“People will think they can send things like cakes and candy and coffee,” said James Maraviglia, associate vice provost for marketing and enrollment development. “We don’t accept any. If it’s recyclable we recycle it.” | Dylan Sun/Mustang News

Kyle McCarty

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Aunt Opal’s famous brownies.

Passed down from generation to generation in the family, these delicious treats are a family heirloom. Surely they are just the ticket to impress admissions officers at a competitive state university, an extra opportunity to impress the people deciding the path your future will take.

There’s only one problem: Computers don’t eat brownies.

According to Cal Poly admissions officers, getting into Cal Poly is up to the cold logic of a computer.

“The screening and scoring is an automated process,” said James Maraviglia, the associate vice provost for marketing and enrollment development. “So there are algorithms that crunch data and then spit out scores.”

With Cal Poly receiving more than 52,000 applications this year from prospective students, acceptance to the university is only becoming more competitive. Cal Poly’s admissions system is based on computer algorithms that select students based on their academics and other factors. Though the applications of some groups, such as athletes and students from areas local to San Luis Obispo, get extra consideration, the admissions criteria seeks to level the playing field and gives no one a special advantage based on who they know or who they can impress, Maraviglia said.

The admissions process at Cal Poly begins by looking at available space at the university, which depends on state funding and  how many people graduate in a given year.

From there, students are scored based on a system the admissions department calls multi-criteria admissions. Entrance into Cal Poly depends on considering both “cognitive” and “non-cognitive” variables, Maraviglia said.

Cognitive variables include GPA, SAT and ACT scores. Non-cognitive variables include things such as the school attended and the rigor of the courses the student took. Strong test scores will not save a student with lackluster coursework.

“If you think you can have early lunch senior year, you’re not getting in here,” Maraviglia said. “We look at senior year here, senior year meaning the breadth of courses you’re taking.”

Though the application form is the same, Cal Poly’s admissions criteria stand in contrast to the rest of the CSU system, Maraviglia said. Most CSUs use an index system, a simple calculation based on GPA and test scores alone. The goal of most of the CSU program is to provide access to college for the upper third of California high school graduates.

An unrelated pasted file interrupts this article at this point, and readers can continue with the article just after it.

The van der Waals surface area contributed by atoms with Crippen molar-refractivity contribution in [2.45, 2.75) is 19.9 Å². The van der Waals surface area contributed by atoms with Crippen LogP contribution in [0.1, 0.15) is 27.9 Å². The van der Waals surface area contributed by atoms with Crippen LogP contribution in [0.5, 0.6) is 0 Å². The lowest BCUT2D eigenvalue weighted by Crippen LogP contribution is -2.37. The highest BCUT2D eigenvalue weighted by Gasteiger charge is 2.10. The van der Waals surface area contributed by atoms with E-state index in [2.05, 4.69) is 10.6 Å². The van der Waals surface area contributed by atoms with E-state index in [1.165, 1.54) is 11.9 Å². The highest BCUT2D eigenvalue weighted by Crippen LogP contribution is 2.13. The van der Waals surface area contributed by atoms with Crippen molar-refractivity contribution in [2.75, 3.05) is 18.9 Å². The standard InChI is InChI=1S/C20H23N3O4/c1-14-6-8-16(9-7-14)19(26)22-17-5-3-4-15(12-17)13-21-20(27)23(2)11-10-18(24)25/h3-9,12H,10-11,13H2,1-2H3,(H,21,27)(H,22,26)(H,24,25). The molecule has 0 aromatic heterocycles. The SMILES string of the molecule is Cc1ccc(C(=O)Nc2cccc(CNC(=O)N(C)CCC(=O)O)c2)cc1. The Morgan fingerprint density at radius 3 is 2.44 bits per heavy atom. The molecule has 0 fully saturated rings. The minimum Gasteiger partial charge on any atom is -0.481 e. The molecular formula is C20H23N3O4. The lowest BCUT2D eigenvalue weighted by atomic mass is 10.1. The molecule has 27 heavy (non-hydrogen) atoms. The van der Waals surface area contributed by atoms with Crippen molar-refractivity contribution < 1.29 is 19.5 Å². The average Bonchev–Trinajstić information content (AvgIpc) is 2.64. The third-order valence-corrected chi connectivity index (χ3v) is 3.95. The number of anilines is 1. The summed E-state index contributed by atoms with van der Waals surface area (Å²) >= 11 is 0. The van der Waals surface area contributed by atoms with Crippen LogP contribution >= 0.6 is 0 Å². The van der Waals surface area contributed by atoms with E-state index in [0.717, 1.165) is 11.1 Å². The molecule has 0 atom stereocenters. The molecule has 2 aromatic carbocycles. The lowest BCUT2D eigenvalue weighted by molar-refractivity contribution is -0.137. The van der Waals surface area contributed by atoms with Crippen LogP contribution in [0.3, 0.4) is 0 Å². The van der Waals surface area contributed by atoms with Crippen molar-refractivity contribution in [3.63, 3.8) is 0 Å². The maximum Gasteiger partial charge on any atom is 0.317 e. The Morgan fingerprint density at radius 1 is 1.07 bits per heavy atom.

Cal Poly began to deviate from the rest of the CSU universities as entrance became more competitive in the 1980s, Maraviglia said. In 1983, a faculty committee created Cal Poly’s multi-criteria admissions system.

But with all the factors, one common admissions tool is missing: Cal Poly has never required an essay for admission.

“I think the essay can be good or bad,” aerospace engineering freshman Alex Zahn said. “If I had done those well, it would have been something more to convince them.”

Despite Cal Poly’s cut-and-dry approach to admittance, some applicants still try to find other ways to put themselves ahead.

“People will think they can send things like cakes and candy and coffee,” Maraviglia said. “We don’t accept any. If it’s recyclable we recycle it.”

Though prospective students try, Cal Poly does not consider letters of recommendation.

“A letter of reference wouldn’t do anything. We probably get hundreds of them, and they aren’t considered.” Maraviglia said. “It’s about not disadvantaging someone who doesn’t have that kind of contact.”

Despite stories of generations of families being educated at Cal Poly, there is no legacy system at the university.

“It’s against the state law,” Maraviglia said. “Prop 209 banned certain criteria, like race, gender — ethnicity was also banned.”

Rejection from the university sometimes results in angry calls to the admissions department. Typically, 65-70 percent of applicants are turned away from Cal Poly. If the trend continues, more applicants will be turned away in the future.

“It’s OK to lose,” Maraviglia said. “If you’re used to everyone getting a trophy then yeah, you do get calls from those, from people that don’t understand that you can do everything right and still not get offered.”

The process does differ for some student groups. The recruiting process for Athletics allows coaches a say in who is admitted to the university. Athletes still have to meet the same level of standards as other students, Maraviglia said.

“Coaches recruiting athletes know the rigor,” Maraviglia said. “They’re evaluated with the same criteria; we’re looking at that mix, taking into account the special contribution they can make as a recruited athlete.”

Students applying to the art and design, music and architecture majors go through an additional step in applying. Art and architecture majors submit portfolios, and music majors audition for a spot at the university. These submissions are reviewed by professors in the respective departments, who make recommendations, Maraviglia said.

Other groups that get additional consideration are local applicants, veterans and students at high schools Cal Poly has identified as having a large number of students on public lunch programs, Maraviglia said.

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